SALT LAKE CITY — Utah has issued its first registration cards Tuesday morning under a limited medical marijuana program allowing those with severe epilepsy to possess a low-potency extract.
The extract, called cannabidiol, doesn't have the psychoactive properties that get users high and is believed by some to reduce severe seizures.
It can only be obtained from other states, as the program approved earlier this year by Republican Gov. Gary Herbert does not allow distribution of medical marijuana in Utah.
The program, which expires in 2016, is restricted to those with severe epilepsy for whom the regular treatments are not effective, and it requires a neurologist's consent to obtain and use the extract.
Annette Maughan of Cedar Hills said she was "thrilled beyond belief" after receiving a card for her 11-year-old son, Glenn, who has a form of epilepsy that causes him to have seizures about every 90 seconds that range from major to minor, barely detectable seizures.
If the cannabidiol could allow her son to have even 72 hours without a seizure, "that's a huge, huge thing for him," she said.
"I'm not looking for him to hang glide or race sports cars. Heck, if he'd even potty train, that's OK with me," she said. "As long as he can get back to enjoying what he used to enjoy when he was 3, that's really everything for me."
Janice Houston, the state registrar and director of the Utah Department of Health's records office, said Maughan was one of a handful who received cards Tuesday, while more applicants are expected later in the week and year.
The main producer of the extract, based in Colorado, has a waiting list with thousands of names and doesn't expect to have more supply until fall.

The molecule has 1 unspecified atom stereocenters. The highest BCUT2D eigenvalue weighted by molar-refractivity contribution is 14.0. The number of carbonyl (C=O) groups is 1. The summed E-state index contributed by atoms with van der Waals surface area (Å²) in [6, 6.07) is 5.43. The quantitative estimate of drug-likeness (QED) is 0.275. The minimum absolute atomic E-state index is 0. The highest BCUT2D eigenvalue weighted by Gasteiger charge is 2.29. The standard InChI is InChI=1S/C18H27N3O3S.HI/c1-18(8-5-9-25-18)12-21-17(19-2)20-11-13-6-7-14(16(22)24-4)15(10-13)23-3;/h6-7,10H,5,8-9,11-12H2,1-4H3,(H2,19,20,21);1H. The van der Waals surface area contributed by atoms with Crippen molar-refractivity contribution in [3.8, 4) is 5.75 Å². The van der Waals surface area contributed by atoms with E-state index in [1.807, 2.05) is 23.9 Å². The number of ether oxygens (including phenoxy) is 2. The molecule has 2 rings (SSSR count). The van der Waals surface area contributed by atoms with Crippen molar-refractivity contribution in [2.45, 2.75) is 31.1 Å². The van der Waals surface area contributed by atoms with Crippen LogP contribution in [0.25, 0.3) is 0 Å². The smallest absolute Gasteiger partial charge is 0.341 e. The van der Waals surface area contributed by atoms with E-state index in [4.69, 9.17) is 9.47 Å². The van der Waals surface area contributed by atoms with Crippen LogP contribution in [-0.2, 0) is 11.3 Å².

Because the cards are only good for a year, advocates and the Utah Department of Health expect many people will wait until later this year to apply.
"When I've talked with several families, there are several that just want to go ahead and get it as soon as possible," said Jennifer May with the Utah group Hope 4 Children with Epilepsy, which lobbied for the law. "My guess is that we'll have several by the end of the week that are getting theirs."
The cards require a $400 annual fee. The cost is high because the program has startup costs and only about 100 families are expected to participate, Houston said.
Receiving a state-issued registration card will be just one step in an expensive and knotty legal process for Utah residents to actually obtain the extract. Doctors and advocacy groups have also warned there's no proof yet that the extract is effective at treating epilepsy or even safe.
But families members said it's worth the time and cost if it can bring a better quality of life to those suffering from severe seizures.
The extract comes from a strain of marijuana called Charlotte's Web, named after the first child treated with it. The plant is low in THC, the hallucinogenic chemical in marijuana, and high in CBD, a chemical that may fight seizures.
The cost of the cannabidiol varies, depending on the size of the patient and the level of the dose they're receiving. For a 100-pound person, a month's supply of a beginning dose is about $40. A maximum dose for that same patient could cost up to $900 a month.
Beyond the sets of state regulations, all state medical marijuana laws are still illegal under federal law.
May's group said families know they'll be breaking federal law when they trek to Colorado to retrieve the extract every few months. But they also note there are contradictions in federal law about growing, importing and shipping hemp products.
Some families may have already traveled to Colorado or sought out alternative sources for the oil, but May said the 50-plus families in her group have been waiting for Utah's program to make it legal.
"Our children are in the hospital a lot," said May, whose 12-year-old son can suffer hundreds of seizures a day. "To be in the ER with your child seizing and not be able to tell the doctors what you're giving them is really dangerous."
May said she's not sure if she'll seek a card for her son yet. They first hope to secure one of 25 spots in a pending drug trial by neurologists at Primary Children's Hospital in Salt Lake City.
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